Overview of the 1830 Census
The 1830 census was taken over a period of one year, beginning on June 1, 1830. It collected similar information to past census periods, along with some new questions introduced for the first time.
This was the first census to list categories for persons who were “aliens.” This information can be useful to point you in the direction of court records pertaining to naturalization. Other new questions included a category for persons who were deaf, dumb or blind. This information could lead you to important institutional records.
Unique Features of the 1830 Census
Uniform Data – The 1830 census was the first census that was recorded in a uniform way. For the first time, forms were provided to each of the enumerators by the US government. Therefore, it is much easier to compare and contrast the data in the 1830 census than it is to do the same tasks using older census records.
The Question Of Age – The 1830 census broke down age groups of free white males and females in an interesting way. They were categorized by age in 5-year increments up until the age of 20. Then they were categorized in 10-year increments until age 100. There was also a category for anyone over the age of 100. One of the advantages of this unique breakdown of ages is that it became possible to better judge the total life span and average life span of people living at that time.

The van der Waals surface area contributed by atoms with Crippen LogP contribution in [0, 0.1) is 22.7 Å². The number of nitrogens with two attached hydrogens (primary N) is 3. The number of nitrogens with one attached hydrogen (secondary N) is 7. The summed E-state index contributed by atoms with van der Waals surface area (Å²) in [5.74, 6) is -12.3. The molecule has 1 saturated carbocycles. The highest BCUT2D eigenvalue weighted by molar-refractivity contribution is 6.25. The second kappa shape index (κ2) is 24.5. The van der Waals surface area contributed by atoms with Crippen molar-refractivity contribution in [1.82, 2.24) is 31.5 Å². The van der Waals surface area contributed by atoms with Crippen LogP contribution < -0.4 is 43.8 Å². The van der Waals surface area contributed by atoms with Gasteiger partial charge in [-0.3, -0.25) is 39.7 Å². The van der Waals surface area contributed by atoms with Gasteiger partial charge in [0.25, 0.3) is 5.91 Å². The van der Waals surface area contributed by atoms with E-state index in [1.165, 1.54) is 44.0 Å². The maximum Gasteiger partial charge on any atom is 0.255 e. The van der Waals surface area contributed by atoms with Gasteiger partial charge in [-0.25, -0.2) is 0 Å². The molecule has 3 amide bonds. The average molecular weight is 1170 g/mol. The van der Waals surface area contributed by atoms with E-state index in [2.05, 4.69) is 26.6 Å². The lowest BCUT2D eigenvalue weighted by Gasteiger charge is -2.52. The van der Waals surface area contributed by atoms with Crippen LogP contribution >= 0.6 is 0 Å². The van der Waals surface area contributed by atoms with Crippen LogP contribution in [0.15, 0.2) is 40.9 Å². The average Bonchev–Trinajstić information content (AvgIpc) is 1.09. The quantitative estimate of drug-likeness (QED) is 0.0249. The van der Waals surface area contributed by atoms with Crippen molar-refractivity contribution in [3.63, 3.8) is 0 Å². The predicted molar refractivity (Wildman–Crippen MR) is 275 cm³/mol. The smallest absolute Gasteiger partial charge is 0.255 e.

Historical Considerations of the 1830 Census
Family Names – When you are searching for an individual in the 1830 census, you should be aware that it was possible for several families to have the same name at the time. Also, names were not always spelled correctly. The census information can help you to identify common misspellings and separate one family’s information from another family’s information.
Slaves and Free African Americans – “Free men of color” were listed as heads of households, and their other family members may be traceable using tax records and other records from the time. If you are looking for information about a slave, that slave will be listed under the slaveholder’s name on the census records.
States Covered in the 1830 Census
The states covered by the census were Alabama, Arkansas Territory, Connecticut, Delaware, District of Columbia, Florida, Georgia, Illinois, Indiana, Kentucky, Louisiana, Maine, Maryland, Massachusetts, Michigan Territory, Mississippi, Missouri, New Hampshire, New Jersey, New York, North Carolina, Ohio, Pennsylvania, Rhode Island, South Carolina, Tennessee, Vermont, Virginia
Resources for the 1830 Census
You might also find the following resources helpful: